MIT Media Lab Researchers have taken a step forward to develop a system that allows that allows underwater and Airborne to share data directly using Sensors. This Can be achieved by using transmitter projecting a sonar signal to the water surface which causes tiny Vibrations to the 1s and 0s transmitted. Similarly, a highly sensitive receiver above the surface reads these minute disturbances and decoded the specific signal.
Fadel Adib and Francesco Tonolini of MIT Media Lab, have developed this way to connect these seemingly dissonant mediums through something called Translational Acoustic-RF communication where sound waves generated underwater, and Radar devices inbuilt to the planes transmit messages by creating faint ripples on the surface of the water. Adib also states that, though “translational acoustic-RF communication” (TARF), is still in its early stages”, it creates a milestone that opens new capabilities in Air-Water Communications.
TARF works on the underwater acoustic transmitter that transmits sonar signals using a standard acoustic speaker. The signals undergo as pressure waves of different frequencies with reference to different data bits and when the signal hits the surface, it causes tiny ripples in the water to a minute level. The system transmits multiple data rates at the same time to achieve higher frequency rates so that researchers can transmit a huge amount of data at once.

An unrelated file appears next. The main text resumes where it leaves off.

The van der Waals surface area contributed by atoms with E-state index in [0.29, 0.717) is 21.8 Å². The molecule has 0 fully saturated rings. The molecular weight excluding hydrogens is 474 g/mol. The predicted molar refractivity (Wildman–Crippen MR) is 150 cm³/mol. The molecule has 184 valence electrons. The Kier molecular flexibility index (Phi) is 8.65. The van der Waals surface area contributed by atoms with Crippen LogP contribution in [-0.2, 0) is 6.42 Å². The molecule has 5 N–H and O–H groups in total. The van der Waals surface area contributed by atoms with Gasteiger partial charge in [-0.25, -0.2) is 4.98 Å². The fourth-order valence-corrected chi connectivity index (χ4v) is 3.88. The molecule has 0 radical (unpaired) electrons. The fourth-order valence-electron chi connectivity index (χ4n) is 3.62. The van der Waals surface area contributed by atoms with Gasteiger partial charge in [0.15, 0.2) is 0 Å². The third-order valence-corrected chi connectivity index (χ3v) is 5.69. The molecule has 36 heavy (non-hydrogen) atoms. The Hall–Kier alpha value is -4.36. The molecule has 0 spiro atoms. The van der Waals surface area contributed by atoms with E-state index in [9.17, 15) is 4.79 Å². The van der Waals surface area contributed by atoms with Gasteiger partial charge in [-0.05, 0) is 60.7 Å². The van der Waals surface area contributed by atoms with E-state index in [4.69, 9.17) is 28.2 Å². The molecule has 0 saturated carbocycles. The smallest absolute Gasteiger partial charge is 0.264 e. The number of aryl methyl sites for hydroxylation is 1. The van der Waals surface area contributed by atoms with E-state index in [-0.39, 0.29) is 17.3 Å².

For the RADAR to detect incoming sonar signals Researchers employed a technology that detects reflections in an environment and organizes them by distance and power. TARF accurately decodes any data at hundreds of bits per second, similar to standard data rates for underwater communications even though any disturbances are caused. Adib also says, Although under some situations like the waves higher than 16 centimetres, the systems aren’t able to decode signals but it works efficiently in calm days and deals with certain water disturbances.
Aaron Schulman mentions that “TARF is the first system that is more efficient to receive underwater acoustic transmissions from the air using radar” and hope I expect this new radar-acoustic technology will benefit researchers in fields that depend on underwater acoustics and will inspire the scientific community to investigate more on this technology. He also hopes that their researchers further develop airborne drone or plane flying across a water’s surface to constantly receive incoming sonar signal and decode them in a very short time.